“But if anyone does not provide for his relatives, and especially for members of his household, he has denied the faith and is worse than an unbeliever.”

1 Timothy 5:8

With 35 days to go until the new year, what shall we perceive to happen then? The camp might move, however when it does there will still be fire hazards, assaults, drug overdoses and cold weather to battle. It just won’t be in plain sight for all to see. You will have to go hunting in the “bad end of town” to find it.

I imagine the following serve to be a great excuse for nothing to get done for 35 days:

  • Government policy
  • Mandate
  • Money
  • Subsection this, subsection that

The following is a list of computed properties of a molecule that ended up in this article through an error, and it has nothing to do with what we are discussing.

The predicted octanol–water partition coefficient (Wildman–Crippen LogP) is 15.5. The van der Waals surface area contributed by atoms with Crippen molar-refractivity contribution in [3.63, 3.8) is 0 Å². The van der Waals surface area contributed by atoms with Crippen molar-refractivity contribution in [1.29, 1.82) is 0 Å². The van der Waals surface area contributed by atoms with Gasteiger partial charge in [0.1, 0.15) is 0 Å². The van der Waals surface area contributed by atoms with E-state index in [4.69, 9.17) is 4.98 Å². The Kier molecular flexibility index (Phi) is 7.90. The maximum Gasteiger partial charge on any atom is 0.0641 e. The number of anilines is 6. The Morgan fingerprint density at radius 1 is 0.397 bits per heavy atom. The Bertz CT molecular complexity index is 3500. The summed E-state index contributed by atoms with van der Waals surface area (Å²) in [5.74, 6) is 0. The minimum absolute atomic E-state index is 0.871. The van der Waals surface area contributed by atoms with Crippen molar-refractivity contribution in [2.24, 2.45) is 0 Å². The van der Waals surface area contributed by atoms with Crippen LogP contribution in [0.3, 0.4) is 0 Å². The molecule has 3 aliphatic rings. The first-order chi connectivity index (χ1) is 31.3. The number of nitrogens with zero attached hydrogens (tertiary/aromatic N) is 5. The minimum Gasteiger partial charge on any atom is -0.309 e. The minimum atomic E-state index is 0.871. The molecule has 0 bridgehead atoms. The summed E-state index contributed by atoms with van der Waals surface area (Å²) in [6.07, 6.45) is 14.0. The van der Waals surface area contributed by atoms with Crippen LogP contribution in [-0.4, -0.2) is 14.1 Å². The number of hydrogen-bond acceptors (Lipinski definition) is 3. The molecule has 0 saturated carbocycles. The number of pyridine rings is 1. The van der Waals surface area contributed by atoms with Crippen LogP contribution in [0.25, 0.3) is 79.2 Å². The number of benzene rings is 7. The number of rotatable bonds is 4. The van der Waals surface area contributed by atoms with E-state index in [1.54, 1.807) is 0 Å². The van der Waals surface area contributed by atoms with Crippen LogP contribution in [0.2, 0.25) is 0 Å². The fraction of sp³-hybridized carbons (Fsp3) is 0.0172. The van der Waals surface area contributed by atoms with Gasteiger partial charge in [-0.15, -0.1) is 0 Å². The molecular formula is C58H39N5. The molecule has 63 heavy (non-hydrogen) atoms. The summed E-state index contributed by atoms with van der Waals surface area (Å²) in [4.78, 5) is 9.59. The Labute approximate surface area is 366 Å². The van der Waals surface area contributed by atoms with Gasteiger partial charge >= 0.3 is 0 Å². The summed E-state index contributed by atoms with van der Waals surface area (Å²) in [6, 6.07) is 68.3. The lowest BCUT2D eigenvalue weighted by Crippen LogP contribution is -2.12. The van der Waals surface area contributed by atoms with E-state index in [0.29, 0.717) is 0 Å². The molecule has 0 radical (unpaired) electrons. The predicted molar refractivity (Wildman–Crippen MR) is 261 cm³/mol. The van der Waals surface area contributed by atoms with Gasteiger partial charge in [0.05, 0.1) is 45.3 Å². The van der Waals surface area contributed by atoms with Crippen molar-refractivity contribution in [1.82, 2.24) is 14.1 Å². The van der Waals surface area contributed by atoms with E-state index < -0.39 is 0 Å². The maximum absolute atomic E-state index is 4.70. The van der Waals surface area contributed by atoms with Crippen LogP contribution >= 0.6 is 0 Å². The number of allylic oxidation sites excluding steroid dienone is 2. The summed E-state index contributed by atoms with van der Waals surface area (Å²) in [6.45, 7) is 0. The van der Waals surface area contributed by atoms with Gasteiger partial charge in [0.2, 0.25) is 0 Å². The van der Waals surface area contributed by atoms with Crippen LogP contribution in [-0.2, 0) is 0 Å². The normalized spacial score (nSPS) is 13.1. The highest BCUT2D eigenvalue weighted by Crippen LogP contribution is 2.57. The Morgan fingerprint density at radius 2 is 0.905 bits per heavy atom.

• Waiting lists
  • Procedure
  • More important priorities
  • … and maybe shopping for the holiday presents and getting ready for a turkey dinner in December

These things are all great and wonderful benefits of living in Canada, we have access to health care, and many wonderful programs; however in order to participate or enjoy these things we need to seek them out. When we do we must wait in line patiently for the buzzer to ring our number. Or in this case, until one is “well” enough to appreciate and benefit from the services provided. It would all be for not to extend the services to someone who doesn’t want them anyway, or can’t understand the need for them. In that case, the services and benefits should be preserved for someone who “actually”needs them, or is “serious”.

Well, unlike anonymous facebook poster who commented on the story I read, it is unlikely and unreasonable for all of the affected homeless to “go out and get jobs” instead of living in Jubilee Park and “making a spectacle of themselves”. After all these people simply love the attention they receive. In most cases it’s scorn and ridicule. Who wouldn’t love and want that??